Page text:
ASUS and Intel are putting together a webcast that they've invited me to attend. The topic of discussion? Sandy Bridge. The webcast will air after Intel's official announcement of Sandy Bridge at 9AM PST on January 5, 2011 at CES.

The discussion will be a conversation between myself, Gary Key (former AT Motherboard Editor, current ASUS Technical Marketing Manager), and Michael Lavacot, an Intel Consumer Field Application Engineer. 

If you have any questions you'd like to see me answer on air or that you'd like me to grill ASUS and Intel on, leave them in the comments to this post and I'll do my best to get them addressed.

Of course we will also have our full review of Sandy Bridge around the same time. 

Update: Intel posted some of the videos from this webcast on its YouTube channel. I tried to answer as many of the big questions you guys asked as I could in the video or in our Sandy Bridge review

I'll add links here for more videos as they get posted:

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  • mlavacot - Tuesday, January 18, 2011 - link

    Sounds like you should be in the graphics architecture business… There are Hybrid graphics solutions for Laptops in the market today. There are various implementations being done and some are really clever. For desktop, it is a bit trickier. The standard Desktop model is adding a discrete graphics card that has its own display connector. So now you have two graphics connectors on the back of your desktop. One solution might be to use clone mode for both outputs and plug them into the same monitor using two separate cables. You would then have to change the monitor input (usually just a button on the monitor) to switch between them. Outside of that, some tricks need to be done to pass graphics information on the PCIe bus between the add in card and the Processor graphics. It can be done as we have seen in some Laptops, it just does not exist yet in Desktops. I think you will see some progress in the near future. Reply
  • Hulk - Wednesday, January 5, 2011 - link

    didn't seem to know much about SB. I mean he seems like a very nice guy and quite intelligent but Anand seemed to know more about SB than he did. Most questions were answered with "maybe" or "I'm not sure."

    Would have been great for Anand to speak with an actual SB engineer that knows the design details inside and out.
    Reply
  • mlavacot - Tuesday, January 18, 2011 - link

    Yeah, if I had known the types of questions that were coming, I could have prepare a bit better or brought in an architecture guy. Have you ever had an exam and studied the wrong material? Next time… Reply
  • MeanBruce - Wednesday, January 5, 2011 - link

    Any new details on Sandy Bridge Enthusiast LGA-2011 platform? Reply
  • mlavacot - Tuesday, January 18, 2011 - link

    Just not quite ready to comment. Reply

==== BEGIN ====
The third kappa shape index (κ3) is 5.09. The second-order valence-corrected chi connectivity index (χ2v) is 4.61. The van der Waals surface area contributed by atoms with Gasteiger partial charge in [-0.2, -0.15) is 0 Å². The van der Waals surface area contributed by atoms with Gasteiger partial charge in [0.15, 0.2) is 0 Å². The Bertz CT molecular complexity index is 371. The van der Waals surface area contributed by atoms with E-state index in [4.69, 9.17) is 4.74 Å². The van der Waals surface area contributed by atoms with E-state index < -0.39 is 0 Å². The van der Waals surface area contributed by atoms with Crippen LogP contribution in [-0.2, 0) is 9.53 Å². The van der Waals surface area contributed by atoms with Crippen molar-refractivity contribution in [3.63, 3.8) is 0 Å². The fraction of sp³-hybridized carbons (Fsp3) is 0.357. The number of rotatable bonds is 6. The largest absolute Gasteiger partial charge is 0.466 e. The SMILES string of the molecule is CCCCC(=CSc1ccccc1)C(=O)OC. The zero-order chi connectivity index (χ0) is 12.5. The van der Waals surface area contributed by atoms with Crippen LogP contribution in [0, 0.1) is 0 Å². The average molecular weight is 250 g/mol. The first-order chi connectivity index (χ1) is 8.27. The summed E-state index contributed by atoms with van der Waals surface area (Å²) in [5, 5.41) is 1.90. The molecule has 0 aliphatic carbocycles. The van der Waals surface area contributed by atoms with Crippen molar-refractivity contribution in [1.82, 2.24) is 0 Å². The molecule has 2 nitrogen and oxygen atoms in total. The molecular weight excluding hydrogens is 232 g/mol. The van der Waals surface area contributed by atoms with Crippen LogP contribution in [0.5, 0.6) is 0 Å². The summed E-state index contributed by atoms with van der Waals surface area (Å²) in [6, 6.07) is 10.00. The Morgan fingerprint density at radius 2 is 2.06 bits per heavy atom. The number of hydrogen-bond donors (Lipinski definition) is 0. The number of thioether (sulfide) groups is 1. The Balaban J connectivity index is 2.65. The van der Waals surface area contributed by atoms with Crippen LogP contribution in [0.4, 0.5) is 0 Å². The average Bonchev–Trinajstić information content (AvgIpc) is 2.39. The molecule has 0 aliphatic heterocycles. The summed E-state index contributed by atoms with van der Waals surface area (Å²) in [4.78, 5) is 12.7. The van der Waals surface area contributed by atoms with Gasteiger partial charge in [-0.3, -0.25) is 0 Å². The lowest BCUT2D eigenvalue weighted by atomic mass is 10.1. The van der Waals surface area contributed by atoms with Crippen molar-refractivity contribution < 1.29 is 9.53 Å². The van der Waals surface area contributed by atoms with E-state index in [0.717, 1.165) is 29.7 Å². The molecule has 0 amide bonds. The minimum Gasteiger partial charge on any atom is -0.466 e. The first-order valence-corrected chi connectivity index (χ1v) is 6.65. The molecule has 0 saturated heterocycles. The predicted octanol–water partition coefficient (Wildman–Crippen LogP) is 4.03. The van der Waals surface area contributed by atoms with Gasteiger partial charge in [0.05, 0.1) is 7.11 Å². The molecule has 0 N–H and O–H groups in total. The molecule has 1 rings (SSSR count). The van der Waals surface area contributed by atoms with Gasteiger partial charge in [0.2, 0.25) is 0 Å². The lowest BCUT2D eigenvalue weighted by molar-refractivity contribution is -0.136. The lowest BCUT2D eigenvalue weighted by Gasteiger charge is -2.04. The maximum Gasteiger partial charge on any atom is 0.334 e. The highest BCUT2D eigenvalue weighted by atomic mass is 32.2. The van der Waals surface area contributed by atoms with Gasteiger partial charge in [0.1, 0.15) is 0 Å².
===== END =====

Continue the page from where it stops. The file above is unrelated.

• Shadowmaster625 - Wednesday, January 5, 2011 - link

    Will it be possible to use all 4 cores (8 threads) to software transcode video while simultaneously using Quicksync? Are any developers working on maximizing output from both parts of the cpu?

    I dont know about anyone else, but I'd feel pretty silly if I spent $300 on a cpu just to have it sit mostly idle while it plugs away at my video. Even if a tiny little portion of the chip is built for transcoding, I'd still want to push my cpu cores to the maximum possible limit. Also, what about using the EU's to help? If you could encode a clip using x86 in 3 minutes, and if you could also encode that same clip using Quicksync in 2 minutes, then at least in theory you could use both to encode the clip in 80 seconds. And if you used the EUs, you could theoretically push that time down to around 70 seconds or so. So now we're talking about roughly doubling the output of Quicksync by fully utilizing the entire cpu.
    Reply
  • mlavacot - Tuesday, January 18, 2011 - link

    Sounds logical to me, but I am not aware of that happening today. Will see if I can find anything to share. Reply
  • ricin - Wednesday, January 5, 2011 - link

    I'm not upgrading my Q6700 until I can get one. BTW, Avinash says, "Hi!" Reply
  • Postoasted - Thursday, January 6, 2011 - link

    Totally agree. Still using C2D 6300 on a 965P motherboard. We need AMD to put some serious pressure on Intel before we get what we really want. As it is now, Intel is just drip feeding us with these slow incremental die shrinks with goofy on die gpus which only make the NB makers happy. Can't blame them though, it's always been about the dosh. Reply
  • mlavacot - Tuesday, January 18, 2011 - link

    Hi Avinash - No specific comments yet for unannounced products but we do have plans for the X58 replacement platform space. Reply

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